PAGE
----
There are bananas, and then there are banana-flavored things. Laffy Taffy is my personal favorite, but Runts, Hi-Chews, and jelly beans also capture perhaps not this fruit’s essence but an idea of it.
Where did this banana-like flavor come from? The popular narrative is a tale of two bananas: the Gros Michel and the Cavendish. The Gros Michel was the dominating supermarket banana until the 1950s. That’s when the fungus Fusarium oxysporum all but wiped it out. Then the Cavendish, more resilient to the fungus, took Gros Michel’s place in the produce section. But, the story goes that the Gros Michel was the basis for artificial banana flavoring. Since most of us enjoying banana candy today are only familiar with the Cavendish, that’s why banana flavor differs from actual banana.
That entire story is, unfortunately, probably just a myth. (Not the fungus part, though, that actually happened.) The real story of artificial banana flavor comes down to one molecule, which may have predated bananas in the U.S.
Why does artificial banana flavor taste different?
That classic artificial banana flavor is a compound called isoamyl acetate. This compound — known as an ester — is the main molecule that provides a banana its flavor. However, fruits contain myriad compounds, resulting in a more complex taste. While isoamyl acetate may be the star of banana flavor, it’s not the only nuance in bananas. Banana candy, though, is all isoamyl acetate.
“Some fruits are harder to make with a single compound,” says Joel Mainland, a neuroscientist studying the science of taste and smell at the Monell Chemical Center. “There’s one fake strawberry compound, but to make a nicer strawberry, typically you need four to 12 compounds.” Synthesizing just one artificial compound is easier (and cheaper) than synthesizing literally any amount greater than one. The result is a flattened flavor that resembles the fruit.
“Some things are very easily summarized by one molecule, but the flavor is usually caused by lots of molecules,” Mainland says. Fruits contain hundreds of compounds, and between three and 40 compounds might reproduce the flavor faithfully. Other fruits are easier to simulate than others. Concord grape, for example, is “summarized” by methyl anthranilate, so grape flavors don’t taste too far off from the real thing.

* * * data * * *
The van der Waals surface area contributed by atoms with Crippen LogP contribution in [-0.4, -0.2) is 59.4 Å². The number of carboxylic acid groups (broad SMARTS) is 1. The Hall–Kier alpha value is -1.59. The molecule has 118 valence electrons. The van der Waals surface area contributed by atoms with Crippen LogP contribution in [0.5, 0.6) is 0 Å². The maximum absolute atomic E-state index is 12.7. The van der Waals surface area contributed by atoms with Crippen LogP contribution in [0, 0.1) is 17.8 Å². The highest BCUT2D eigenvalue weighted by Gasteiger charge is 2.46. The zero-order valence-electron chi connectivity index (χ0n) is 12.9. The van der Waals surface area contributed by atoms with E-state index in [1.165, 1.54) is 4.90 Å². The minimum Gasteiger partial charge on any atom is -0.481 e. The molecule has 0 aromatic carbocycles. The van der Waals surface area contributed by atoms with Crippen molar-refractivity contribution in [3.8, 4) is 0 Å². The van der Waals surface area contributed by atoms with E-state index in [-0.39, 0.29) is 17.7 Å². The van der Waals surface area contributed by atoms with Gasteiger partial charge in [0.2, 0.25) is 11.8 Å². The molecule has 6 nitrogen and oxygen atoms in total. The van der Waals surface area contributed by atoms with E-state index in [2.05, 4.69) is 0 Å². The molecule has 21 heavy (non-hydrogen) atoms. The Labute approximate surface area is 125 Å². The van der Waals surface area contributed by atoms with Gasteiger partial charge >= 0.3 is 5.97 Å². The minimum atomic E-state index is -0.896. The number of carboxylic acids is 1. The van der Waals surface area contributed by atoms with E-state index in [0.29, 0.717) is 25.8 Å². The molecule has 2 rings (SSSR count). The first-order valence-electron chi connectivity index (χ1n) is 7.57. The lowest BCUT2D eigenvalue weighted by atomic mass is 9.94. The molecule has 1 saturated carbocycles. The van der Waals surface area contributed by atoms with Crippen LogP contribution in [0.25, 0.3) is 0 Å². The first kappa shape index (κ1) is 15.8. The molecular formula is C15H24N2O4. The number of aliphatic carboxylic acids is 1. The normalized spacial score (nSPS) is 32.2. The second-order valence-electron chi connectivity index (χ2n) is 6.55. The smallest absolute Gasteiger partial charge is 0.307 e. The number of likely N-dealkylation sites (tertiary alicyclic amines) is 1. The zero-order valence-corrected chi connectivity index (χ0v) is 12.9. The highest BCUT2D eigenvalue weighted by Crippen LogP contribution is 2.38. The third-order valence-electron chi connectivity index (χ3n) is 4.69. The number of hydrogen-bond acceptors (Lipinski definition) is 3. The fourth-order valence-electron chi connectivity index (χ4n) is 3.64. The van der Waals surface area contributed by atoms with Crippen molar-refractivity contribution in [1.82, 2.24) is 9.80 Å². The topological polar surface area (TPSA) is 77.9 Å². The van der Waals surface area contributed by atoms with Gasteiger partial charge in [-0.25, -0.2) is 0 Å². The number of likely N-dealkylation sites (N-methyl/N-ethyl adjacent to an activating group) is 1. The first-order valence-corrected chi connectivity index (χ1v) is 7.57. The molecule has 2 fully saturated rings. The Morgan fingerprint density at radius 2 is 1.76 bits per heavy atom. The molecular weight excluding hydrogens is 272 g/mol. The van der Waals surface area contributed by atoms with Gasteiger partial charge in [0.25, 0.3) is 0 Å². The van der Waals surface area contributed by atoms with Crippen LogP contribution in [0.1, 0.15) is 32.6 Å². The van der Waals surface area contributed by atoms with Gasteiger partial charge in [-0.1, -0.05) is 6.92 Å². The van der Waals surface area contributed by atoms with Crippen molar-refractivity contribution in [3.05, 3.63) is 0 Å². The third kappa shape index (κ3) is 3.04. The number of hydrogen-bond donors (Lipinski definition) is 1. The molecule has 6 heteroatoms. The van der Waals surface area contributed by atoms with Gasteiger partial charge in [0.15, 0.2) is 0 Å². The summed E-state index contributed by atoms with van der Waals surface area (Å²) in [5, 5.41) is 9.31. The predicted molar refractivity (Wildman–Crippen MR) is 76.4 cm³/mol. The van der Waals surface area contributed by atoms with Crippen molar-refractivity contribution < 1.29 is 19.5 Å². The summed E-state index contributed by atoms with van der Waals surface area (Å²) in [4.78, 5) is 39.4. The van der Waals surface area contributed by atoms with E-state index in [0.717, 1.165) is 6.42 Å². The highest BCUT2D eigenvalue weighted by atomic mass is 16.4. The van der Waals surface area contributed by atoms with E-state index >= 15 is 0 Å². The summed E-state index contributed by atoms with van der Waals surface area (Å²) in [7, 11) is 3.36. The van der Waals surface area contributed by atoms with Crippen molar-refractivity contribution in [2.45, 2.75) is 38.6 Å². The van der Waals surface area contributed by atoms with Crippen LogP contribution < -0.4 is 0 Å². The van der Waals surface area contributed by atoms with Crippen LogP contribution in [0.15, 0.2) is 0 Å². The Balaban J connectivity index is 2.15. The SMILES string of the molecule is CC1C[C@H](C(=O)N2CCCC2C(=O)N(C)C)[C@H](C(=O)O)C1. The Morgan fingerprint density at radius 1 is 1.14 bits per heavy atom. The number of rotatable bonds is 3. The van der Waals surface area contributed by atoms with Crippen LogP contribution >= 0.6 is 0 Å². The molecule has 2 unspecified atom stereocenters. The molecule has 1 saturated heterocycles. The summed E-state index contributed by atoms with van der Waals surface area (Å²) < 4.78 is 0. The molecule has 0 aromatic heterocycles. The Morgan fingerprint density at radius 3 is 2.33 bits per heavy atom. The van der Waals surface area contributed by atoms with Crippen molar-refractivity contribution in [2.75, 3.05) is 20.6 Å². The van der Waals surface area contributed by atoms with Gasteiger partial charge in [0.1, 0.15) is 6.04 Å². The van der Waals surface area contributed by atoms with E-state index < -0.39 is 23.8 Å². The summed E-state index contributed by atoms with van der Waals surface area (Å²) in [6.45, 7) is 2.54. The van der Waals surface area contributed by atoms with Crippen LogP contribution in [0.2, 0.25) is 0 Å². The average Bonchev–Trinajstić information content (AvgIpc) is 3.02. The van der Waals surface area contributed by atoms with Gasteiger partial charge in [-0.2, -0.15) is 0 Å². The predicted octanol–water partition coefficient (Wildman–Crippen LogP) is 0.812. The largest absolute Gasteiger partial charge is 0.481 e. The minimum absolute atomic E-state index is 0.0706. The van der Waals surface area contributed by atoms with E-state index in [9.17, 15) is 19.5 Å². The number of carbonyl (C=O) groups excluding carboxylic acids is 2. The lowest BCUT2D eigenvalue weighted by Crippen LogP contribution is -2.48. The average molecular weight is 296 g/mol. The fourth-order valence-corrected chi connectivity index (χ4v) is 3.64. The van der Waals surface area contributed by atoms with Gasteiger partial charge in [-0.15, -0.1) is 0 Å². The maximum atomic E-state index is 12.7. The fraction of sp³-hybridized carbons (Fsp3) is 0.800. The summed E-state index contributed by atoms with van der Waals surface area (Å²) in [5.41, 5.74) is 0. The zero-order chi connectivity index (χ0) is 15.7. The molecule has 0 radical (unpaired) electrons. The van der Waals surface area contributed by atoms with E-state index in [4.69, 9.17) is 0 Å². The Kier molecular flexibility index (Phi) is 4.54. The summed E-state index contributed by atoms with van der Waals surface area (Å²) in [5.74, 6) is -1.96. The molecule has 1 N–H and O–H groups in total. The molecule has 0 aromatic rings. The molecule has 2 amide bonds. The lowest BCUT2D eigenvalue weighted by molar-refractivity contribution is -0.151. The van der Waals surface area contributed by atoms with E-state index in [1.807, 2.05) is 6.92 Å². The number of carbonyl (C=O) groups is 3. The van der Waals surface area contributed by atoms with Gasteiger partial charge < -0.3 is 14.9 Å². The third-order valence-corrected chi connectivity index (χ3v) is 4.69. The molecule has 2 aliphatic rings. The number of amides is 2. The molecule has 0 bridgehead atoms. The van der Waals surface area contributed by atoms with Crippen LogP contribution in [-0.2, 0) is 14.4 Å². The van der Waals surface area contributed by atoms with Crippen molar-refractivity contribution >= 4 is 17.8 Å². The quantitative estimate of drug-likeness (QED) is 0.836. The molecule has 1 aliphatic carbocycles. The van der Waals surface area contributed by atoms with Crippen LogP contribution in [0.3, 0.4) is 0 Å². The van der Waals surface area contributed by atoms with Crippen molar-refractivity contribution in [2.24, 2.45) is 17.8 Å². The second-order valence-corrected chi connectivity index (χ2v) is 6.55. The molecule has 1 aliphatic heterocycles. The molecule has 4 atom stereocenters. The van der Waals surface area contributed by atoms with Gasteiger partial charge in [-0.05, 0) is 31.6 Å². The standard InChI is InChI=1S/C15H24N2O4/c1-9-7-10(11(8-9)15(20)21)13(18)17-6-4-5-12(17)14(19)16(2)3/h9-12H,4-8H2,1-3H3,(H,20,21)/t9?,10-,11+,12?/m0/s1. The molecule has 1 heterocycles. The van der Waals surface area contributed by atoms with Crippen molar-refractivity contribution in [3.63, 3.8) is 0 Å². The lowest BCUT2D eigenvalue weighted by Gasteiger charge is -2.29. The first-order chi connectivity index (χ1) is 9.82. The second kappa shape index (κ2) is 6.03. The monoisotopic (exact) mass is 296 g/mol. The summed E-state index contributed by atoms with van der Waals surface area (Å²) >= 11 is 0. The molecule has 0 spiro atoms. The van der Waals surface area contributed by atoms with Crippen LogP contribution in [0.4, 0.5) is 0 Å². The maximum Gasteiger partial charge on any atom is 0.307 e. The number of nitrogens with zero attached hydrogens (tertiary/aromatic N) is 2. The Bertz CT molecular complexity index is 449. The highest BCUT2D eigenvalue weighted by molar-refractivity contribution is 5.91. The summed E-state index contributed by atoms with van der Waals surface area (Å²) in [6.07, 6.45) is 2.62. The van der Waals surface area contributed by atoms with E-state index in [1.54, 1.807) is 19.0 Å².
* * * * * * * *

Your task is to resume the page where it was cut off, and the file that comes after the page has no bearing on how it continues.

Where did artificial banana flavor come from?
Isoamyl acetate naturally occurs at varying levels in most banana types, as well as other ripening fruits. It’s highest in the Gros Michel and Cavendish.
The pervading belief is that isoamyl acetate is based specifically on the Gros Michel, but there’s evidence they’re not connected.
Flavor historian Nadia Berenstein spoke to PBS in a video on artificial banana taste: “Artificial banana flavor actually came before Gros Michel — or even bananas — were common in American marketplaces, so it’s quite possible that a lot of Americans tasted a banana flavored thing, a synthetic chemical version of banana before they tasted Gros Michel.” Bananas didn’t make it to the U.S. until the 1800s when sailors in the Caribbean brought shoots over. They were first peddled for 10 cents at the Centennial Exposition in Philadelphia (the first World’s Fair in the U.S.) in 1876.
“It’s very easy to synthesize,” Mainland tells Inverse. “It was one of the earlier molecules to be synthesized.” It’s so easy that isoamyl acetate serves as a flavor base in other artificial goodies.
The recipe is isoamyl alcohol plus acetic acid, catalyzed by an acid and heated.
Do Gros Michel and Cavendish taste different?
This is ultimately up to the taster. In the PBS exploration, the host says that while Gros Michel and Cavendish taste the same, the Gros Michel does have a much sweeter aftertaste that resembles artificial banana’s flavor. However, her colleagues didn’t agree, and thought that in a blind taste test they wouldn’t be able to tell the two apart.
In case you were wondering, Gros Michel isn’t gone forever. They can be purchased online.
If they can make a fruit that tastes just like artificial banana, now that would be a game changer.
CHECK, PLEASE is an Inverse series that uses biology, chemistry, and physics to debunk the biggest food myths and assumptions.